Criminal Records and the Right to Privacy

R (on the application of L) v Commissioner of Police of the Metropolis [2009] UKSC 3 (29 October 2009)

The United Kingdom Supreme Court has held that decisions to release information stored in public records about an individual’s criminal convictions, including non-conviction information, will always engage art 8 of the European Convention of Human Rights.  Accordingly, when deciding whether to release information under s 115 of the Police Act 1997 for the purposes of an enhanced criminal record certificate, decision makers must consider whether the disclosure of the information is likely to interfere with the applicant’s private life, and, if so, whether that interference can be justified.


Through an employment agency the appellant was hired to supervise children at a secondary school.  In accordance with company policy, the employment agency applied for an enhanced criminal record certificate (‘ECRC’).

Section 115 (now section 113B) of the Police Act 1997 requires the Secretary of State to issue an ECRC to applicants who satisfy the prescribed criteria.  Sections 115(6) and (7) provide that an ECRC is a certificate which gives ‘the prescribed details of every relevant matter in relation to the applicant which is recorded in central records’.  Information contained in central records includes records of convictions as well as cautions.  Prior to issuing an ECRC the Secretary of State must ask the relevant police force to provide any information which in the chief officer’s opinion is (a) relevant and (b) ought to be included in the certificate.  Accordingly, non-conviction information, for example, allegations and non-criminal activity, may be disclosed.

In the appellant’s case, the ECRC issued after the police check did not show any criminal convictions.  However, it disclosed that:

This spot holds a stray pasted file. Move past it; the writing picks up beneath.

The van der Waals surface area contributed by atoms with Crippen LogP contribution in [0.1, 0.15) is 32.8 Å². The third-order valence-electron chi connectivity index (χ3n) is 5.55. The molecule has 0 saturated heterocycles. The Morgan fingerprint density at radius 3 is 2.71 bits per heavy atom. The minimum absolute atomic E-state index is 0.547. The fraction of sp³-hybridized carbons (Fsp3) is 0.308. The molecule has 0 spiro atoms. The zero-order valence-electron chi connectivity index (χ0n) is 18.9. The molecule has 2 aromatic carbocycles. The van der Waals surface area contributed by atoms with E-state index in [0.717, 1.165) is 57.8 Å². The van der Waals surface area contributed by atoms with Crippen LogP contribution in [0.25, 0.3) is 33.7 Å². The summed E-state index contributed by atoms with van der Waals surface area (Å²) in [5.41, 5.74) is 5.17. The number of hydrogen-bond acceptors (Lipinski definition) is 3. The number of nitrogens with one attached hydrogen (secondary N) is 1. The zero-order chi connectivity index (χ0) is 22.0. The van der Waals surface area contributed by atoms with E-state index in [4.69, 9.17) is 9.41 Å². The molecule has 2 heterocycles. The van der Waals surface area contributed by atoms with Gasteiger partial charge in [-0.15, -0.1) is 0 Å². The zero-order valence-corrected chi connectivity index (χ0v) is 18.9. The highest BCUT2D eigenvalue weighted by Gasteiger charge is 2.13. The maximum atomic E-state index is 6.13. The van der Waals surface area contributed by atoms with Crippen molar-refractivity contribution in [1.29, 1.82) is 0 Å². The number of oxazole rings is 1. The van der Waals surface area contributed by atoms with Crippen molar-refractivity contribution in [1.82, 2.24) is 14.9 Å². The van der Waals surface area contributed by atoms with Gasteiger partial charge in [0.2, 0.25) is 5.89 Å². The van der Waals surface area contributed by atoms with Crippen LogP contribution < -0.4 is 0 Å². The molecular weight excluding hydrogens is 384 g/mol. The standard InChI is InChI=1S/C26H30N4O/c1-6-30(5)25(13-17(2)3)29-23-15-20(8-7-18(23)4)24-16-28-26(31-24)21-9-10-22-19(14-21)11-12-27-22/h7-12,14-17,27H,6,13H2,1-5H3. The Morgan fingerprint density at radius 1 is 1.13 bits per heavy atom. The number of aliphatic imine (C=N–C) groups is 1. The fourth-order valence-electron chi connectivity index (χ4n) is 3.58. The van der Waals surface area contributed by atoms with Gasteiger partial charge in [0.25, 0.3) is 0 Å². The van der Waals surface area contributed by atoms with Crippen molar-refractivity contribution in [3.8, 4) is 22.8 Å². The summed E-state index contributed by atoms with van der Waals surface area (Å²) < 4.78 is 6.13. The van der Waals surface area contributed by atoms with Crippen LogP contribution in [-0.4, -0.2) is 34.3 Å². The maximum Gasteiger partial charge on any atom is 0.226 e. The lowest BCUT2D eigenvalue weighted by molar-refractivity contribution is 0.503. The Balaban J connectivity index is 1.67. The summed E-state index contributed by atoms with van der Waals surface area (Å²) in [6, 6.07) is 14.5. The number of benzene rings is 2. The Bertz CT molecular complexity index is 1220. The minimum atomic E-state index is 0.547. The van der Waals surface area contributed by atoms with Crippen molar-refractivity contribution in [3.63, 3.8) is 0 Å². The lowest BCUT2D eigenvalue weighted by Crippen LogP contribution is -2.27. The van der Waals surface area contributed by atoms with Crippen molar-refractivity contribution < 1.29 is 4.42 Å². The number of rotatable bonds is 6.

• in the past the appellant’s son had been put on the child protection register under the category of neglect;
  • the appellant failed to exercise the required degree of care and supervision of her son;
  • the appellant had refused to cooperate with the social services during this period; and
  • her son was removed from the child protection register after he had been convicted of robbery.

Shortly after the ECRC was issued the appellant’s employment was terminated.  The appellant sought judicial review of the Metropolitan Police Service’s decision to disclose the information about her son, alleging that it contravened her right to respect for her private life contrary to art 8 of the European Convention.


Article 8 of the European Convention recognizes the right to respect for a person’s private and family life, home and correspondence.  

The Court firstly considered whether art 8 was engaged.  Lord Hope, who delivered the leading judgment, held that the decision to disclose information held in central police records fell within the scope of art 8 for the following reasons:

  • Exclusion from employment affected the appellant’s ability to develop relationships with others, her reputation, her ability to earn a living and consequently the enjoyment of her private life.
  • Although information about her son’s conviction was public in nature, the fact that the appellant was his mother was private information as was the information regarding the level of care she provided him and her lack of co-operation with the social services.
  • Although information about criminal convictions is public in nature, the fact that it is stored in central records enables the information to be disclosed well after the incident and ‘as it recedes into the past, it becomes part of the person’s private life which must be respected’ [27].